M. Fourtou should ever have agreed to so strange an innovation. Go at once and require a later hour."
I ran down stairs, threw open the front door, and almost plunged into the arms of M. Fourtou's second. He said,
"I have the honour to say that my principal strenuously objects to the hour chosen, and begs that you will consent to change it to half-past nine."
"Any courtesy, sir, which it is in our power to extend is at the service of your excellent principal. We agree to the proposed change of time."
"I beg you to accept the thanks of my client." Then he turned to a person behind him, and said, "You hear, M. Noir, the hour is altered to half-past nine." Where upon M. Noir bowed, expressed his thanks, and went away. My accomplice continued:—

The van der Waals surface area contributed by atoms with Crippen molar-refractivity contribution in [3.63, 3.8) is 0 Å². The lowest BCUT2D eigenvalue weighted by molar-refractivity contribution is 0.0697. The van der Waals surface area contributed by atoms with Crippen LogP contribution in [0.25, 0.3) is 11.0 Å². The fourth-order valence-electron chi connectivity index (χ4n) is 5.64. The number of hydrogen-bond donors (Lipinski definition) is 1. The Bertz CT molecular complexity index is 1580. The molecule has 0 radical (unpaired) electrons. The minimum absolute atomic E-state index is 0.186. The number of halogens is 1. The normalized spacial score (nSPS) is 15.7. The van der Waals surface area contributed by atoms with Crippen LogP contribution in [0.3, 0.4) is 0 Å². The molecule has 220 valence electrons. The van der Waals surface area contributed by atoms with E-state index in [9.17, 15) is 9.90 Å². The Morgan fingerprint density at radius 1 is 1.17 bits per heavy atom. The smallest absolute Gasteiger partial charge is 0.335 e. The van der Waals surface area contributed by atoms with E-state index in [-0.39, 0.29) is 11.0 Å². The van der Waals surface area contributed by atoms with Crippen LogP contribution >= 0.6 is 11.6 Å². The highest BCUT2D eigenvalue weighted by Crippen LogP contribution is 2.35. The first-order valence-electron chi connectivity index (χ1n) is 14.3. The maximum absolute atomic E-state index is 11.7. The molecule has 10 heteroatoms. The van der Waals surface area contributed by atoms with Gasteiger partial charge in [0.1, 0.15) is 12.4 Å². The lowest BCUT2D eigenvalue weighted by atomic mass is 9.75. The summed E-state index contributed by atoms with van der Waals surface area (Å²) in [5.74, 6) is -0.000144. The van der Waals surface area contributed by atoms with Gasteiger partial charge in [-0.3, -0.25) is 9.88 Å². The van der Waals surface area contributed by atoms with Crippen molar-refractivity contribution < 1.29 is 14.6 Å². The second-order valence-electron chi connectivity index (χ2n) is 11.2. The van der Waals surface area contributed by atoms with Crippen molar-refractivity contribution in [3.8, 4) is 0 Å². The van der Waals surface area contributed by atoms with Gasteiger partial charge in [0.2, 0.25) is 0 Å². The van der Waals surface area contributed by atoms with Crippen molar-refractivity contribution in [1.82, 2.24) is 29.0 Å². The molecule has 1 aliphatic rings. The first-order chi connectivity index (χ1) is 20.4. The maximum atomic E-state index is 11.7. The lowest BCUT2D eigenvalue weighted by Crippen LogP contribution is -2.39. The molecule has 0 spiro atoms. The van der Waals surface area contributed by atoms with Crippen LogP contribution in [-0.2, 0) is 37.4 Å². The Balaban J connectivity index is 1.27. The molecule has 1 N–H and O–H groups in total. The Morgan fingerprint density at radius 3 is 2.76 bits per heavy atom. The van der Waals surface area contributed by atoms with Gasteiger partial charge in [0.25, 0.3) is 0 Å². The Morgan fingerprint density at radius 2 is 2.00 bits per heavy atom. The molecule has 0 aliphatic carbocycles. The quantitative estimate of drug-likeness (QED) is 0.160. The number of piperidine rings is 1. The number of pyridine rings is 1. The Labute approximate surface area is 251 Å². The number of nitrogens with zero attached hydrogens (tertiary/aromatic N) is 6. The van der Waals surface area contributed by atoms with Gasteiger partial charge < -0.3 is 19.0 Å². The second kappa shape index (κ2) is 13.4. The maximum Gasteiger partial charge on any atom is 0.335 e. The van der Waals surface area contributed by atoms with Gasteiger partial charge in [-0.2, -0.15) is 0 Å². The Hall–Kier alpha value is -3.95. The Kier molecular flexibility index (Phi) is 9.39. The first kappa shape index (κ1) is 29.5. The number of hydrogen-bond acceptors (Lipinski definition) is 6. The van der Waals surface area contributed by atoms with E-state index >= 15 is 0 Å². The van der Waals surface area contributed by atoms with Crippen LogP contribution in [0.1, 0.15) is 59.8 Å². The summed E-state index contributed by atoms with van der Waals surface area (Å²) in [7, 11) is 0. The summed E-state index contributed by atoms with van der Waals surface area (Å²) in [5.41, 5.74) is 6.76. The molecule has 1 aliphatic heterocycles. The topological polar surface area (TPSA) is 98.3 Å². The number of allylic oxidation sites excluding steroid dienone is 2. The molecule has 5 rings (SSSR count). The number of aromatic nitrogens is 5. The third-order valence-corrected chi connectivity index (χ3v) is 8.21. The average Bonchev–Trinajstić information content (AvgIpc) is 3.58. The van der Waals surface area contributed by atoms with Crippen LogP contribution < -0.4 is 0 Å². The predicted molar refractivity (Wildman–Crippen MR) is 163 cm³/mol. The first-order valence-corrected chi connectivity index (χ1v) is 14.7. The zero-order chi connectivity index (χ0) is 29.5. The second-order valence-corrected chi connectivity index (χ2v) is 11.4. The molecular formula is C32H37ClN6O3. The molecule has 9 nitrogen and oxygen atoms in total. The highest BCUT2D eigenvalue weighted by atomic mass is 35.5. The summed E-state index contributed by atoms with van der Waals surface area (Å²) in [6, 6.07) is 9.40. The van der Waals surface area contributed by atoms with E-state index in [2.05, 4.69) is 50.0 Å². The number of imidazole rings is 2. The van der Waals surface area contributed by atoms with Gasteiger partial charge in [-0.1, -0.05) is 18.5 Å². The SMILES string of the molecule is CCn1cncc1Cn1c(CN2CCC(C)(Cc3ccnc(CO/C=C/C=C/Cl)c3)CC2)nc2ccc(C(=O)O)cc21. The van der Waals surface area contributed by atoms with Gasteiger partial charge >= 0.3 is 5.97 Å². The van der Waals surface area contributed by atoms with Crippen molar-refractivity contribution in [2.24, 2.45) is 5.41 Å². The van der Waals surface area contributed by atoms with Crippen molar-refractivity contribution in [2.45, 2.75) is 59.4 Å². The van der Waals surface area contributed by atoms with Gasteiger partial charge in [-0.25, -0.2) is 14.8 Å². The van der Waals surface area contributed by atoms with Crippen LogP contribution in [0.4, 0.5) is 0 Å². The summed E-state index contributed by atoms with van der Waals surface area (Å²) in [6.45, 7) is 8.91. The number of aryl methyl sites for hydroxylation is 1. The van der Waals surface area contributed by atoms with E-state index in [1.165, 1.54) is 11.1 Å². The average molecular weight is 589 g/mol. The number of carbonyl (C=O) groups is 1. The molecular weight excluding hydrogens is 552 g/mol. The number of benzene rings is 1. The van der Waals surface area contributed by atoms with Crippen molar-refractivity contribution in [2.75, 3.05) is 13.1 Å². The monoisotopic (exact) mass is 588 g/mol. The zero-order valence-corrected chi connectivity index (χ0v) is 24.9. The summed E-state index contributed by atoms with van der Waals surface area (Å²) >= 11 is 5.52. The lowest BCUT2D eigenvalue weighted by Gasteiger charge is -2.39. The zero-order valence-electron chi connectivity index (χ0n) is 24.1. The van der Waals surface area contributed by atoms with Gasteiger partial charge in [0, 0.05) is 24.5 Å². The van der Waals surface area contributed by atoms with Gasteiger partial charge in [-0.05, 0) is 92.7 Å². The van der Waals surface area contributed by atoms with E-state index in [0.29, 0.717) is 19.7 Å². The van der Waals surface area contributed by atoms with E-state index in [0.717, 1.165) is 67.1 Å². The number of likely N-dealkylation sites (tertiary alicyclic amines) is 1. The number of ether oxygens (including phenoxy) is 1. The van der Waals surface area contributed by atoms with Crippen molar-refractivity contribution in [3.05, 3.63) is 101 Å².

"If agreeable to you, your chief surgeons and ours shall proceed to the field in the same carriage, as is customary."
"It is entirely agreeable to me, and I am obliged to you for mentioning the surgeons, for I am afraid I should not have thought of them. How many shall I want? I suppose two or three will be enough?"
"Two is the customary number for each party. I refer to chief surgeons; but considering the exalted positions occupied by our clients, it will be well and decorous that each of us appoint several consulting surgeons, from among the highest in the profession. These will come in their own private carriages. Have you engaged a hearse?"
"Bless my stupidity, I never thought of it! I will